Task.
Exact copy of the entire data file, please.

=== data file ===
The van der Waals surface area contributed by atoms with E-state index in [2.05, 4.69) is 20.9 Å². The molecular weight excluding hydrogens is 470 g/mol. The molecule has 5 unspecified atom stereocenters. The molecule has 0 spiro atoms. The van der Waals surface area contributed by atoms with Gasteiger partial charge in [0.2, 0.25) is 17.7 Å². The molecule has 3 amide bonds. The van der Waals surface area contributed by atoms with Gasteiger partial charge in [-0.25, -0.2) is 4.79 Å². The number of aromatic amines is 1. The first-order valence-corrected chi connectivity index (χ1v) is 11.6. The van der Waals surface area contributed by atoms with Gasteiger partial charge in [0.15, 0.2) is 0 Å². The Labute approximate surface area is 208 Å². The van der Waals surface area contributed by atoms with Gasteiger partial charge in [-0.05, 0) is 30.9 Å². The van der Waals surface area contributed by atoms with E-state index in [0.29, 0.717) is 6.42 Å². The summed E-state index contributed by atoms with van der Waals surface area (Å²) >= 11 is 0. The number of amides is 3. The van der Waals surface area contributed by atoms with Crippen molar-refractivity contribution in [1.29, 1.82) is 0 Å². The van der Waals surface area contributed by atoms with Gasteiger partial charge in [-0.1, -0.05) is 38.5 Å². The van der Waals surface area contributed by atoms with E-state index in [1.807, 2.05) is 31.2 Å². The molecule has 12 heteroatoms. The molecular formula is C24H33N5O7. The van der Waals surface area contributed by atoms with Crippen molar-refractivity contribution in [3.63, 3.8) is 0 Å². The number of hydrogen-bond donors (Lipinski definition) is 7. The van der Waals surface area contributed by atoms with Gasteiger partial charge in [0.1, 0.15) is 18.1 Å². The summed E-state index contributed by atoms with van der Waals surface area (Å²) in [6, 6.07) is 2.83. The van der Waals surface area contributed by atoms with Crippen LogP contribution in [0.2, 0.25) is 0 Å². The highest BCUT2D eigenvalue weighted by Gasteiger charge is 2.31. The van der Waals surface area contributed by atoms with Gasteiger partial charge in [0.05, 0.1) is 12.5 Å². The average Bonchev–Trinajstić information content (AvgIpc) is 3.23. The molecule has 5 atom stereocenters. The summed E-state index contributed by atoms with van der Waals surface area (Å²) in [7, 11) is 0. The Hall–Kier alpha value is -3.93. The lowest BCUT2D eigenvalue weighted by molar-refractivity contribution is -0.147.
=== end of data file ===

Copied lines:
The van der Waals surface area contributed by atoms with E-state index in [2.05, 4.69) is 20.9 Å². The molecular weight excluding hydrogens is 470 g/mol. The molecule has 5 unspecified atom stereocenters. The molecule has 0 spiro atoms. The van der Waals surface area contributed by atoms with Gasteiger partial charge in [0.2, 0.25) is 17.7 Å². The molecule has 3 amide bonds. The van der Waals surface area contributed by atoms with Gasteiger partial charge in [-0.25, -0.2) is 4.79 Å². The number of aromatic amines is 1. The first-order valence-corrected chi connectivity index (χ1v) is 11.6. The van der Waals surface area contributed by atoms with Gasteiger partial charge in [0.15, 0.2) is 0 Å². The Labute approximate surface area is 208 Å². The van der Waals surface area contributed by atoms with Gasteiger partial charge in [-0.05, 0) is 30.9 Å². The van der Waals surface area contributed by atoms with E-state index in [0.29, 0.717) is 6.42 Å². The summed E-state index contributed by atoms with van der Waals surface area (Å²) >= 11 is 0. The number of amides is 3. The van der Waals surface area contributed by atoms with Crippen molar-refractivity contribution in [1.29, 1.82) is 0 Å². The van der Waals surface area contributed by atoms with Gasteiger partial charge in [-0.1, -0.05) is 38.5 Å². The van der Waals surface area contributed by atoms with E-state index in [1.807, 2.05) is 31.2 Å². The molecule has 12 heteroatoms. The molecular formula is C24H33N5O7. The van der Waals surface area contributed by atoms with Crippen molar-refractivity contribution in [3.63, 3.8) is 0 Å². The number of hydrogen-bond donors (Lipinski definition) is 7. The van der Waals surface area contributed by atoms with Gasteiger partial charge in [0.1, 0.15) is 18.1 Å². The summed E-state index contributed by atoms with van der Waals surface area (Å²) in [6, 6.07) is 2.83. The van der Waals surface area contributed by atoms with Crippen LogP contribution in [0.2, 0.25) is 0 Å². The highest BCUT2D eigenvalue weighted by Gasteiger charge is 2.31. The van der Waals surface area contributed by atoms with Gasteiger partial charge in [0.05, 0.1) is 12.5 Å². The average Bonchev–Trinajstić information content (AvgIpc) is 3.23. The molecule has 5 atom stereocenters. The summed E-state index contributed by atoms with van der Waals surface area (Å²) in [7, 11) is 0. The Hall–Kier alpha value is -3.93. The lowest BCUT2D eigenvalue weighted by molar-refractivity contribution is -0.147.